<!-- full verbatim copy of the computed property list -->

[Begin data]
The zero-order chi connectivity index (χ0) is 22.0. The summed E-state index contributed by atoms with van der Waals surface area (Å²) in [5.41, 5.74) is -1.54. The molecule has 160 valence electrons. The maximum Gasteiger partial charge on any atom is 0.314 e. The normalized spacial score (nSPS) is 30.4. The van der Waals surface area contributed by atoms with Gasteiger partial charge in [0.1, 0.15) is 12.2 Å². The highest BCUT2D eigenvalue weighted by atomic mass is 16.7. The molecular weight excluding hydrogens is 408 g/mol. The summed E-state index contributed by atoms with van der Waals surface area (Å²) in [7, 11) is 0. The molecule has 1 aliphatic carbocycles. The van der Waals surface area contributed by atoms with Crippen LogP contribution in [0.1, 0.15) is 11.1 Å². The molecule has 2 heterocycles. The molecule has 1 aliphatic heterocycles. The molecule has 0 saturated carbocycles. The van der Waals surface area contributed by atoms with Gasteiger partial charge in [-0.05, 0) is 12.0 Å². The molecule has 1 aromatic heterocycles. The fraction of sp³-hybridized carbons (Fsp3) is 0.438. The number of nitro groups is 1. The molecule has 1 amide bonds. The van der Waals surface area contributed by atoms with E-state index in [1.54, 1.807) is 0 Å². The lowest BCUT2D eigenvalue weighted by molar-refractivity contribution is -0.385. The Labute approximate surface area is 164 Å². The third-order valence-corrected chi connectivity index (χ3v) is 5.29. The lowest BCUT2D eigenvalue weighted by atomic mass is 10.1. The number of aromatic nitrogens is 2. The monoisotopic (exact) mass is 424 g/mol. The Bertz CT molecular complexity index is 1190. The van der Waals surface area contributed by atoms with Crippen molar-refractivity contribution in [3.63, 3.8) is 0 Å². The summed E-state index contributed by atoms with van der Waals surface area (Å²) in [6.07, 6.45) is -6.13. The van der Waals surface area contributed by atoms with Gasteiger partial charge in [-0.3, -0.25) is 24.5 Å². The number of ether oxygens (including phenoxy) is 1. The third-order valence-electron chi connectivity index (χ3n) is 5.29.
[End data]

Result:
The zero-order chi connectivity index (χ0) is 22.0. The summed E-state index contributed by atoms with van der Waals surface area (Å²) in [5.41, 5.74) is -1.54. The molecule has 160 valence electrons. The maximum Gasteiger partial charge on any atom is 0.314 e. The normalized spacial score (nSPS) is 30.4. The van der Waals surface area contributed by atoms with Gasteiger partial charge in [0.1, 0.15) is 12.2 Å². The highest BCUT2D eigenvalue weighted by atomic mass is 16.7. The molecular weight excluding hydrogens is 408 g/mol. The summed E-state index contributed by atoms with van der Waals surface area (Å²) in [7, 11) is 0. The molecule has 1 aliphatic carbocycles. The van der Waals surface area contributed by atoms with Crippen LogP contribution in [0.1, 0.15) is 11.1 Å². The molecule has 2 heterocycles. The molecule has 1 aliphatic heterocycles. The molecule has 0 saturated carbocycles. The van der Waals surface area contributed by atoms with Gasteiger partial charge in [-0.05, 0) is 12.0 Å². The molecule has 1 aromatic heterocycles. The fraction of sp³-hybridized carbons (Fsp3) is 0.438. The number of nitro groups is 1. The molecule has 1 amide bonds. The van der Waals surface area contributed by atoms with E-state index in [1.54, 1.807) is 0 Å². The lowest BCUT2D eigenvalue weighted by molar-refractivity contribution is -0.385. The Labute approximate surface area is 164 Å². The third-order valence-corrected chi connectivity index (χ3v) is 5.29. The lowest BCUT2D eigenvalue weighted by atomic mass is 10.1. The number of aromatic nitrogens is 2. The monoisotopic (exact) mass is 424 g/mol. The Bertz CT molecular complexity index is 1190. The van der Waals surface area contributed by atoms with Crippen molar-refractivity contribution in [3.63, 3.8) is 0 Å². The summed E-state index contributed by atoms with van der Waals surface area (Å²) in [6.07, 6.45) is -6.13. The van der Waals surface area contributed by atoms with Gasteiger partial charge in [-0.3, -0.25) is 24.5 Å². The number of ether oxygens (including phenoxy) is 1. The third-order valence-electron chi connectivity index (χ3n) is 5.29.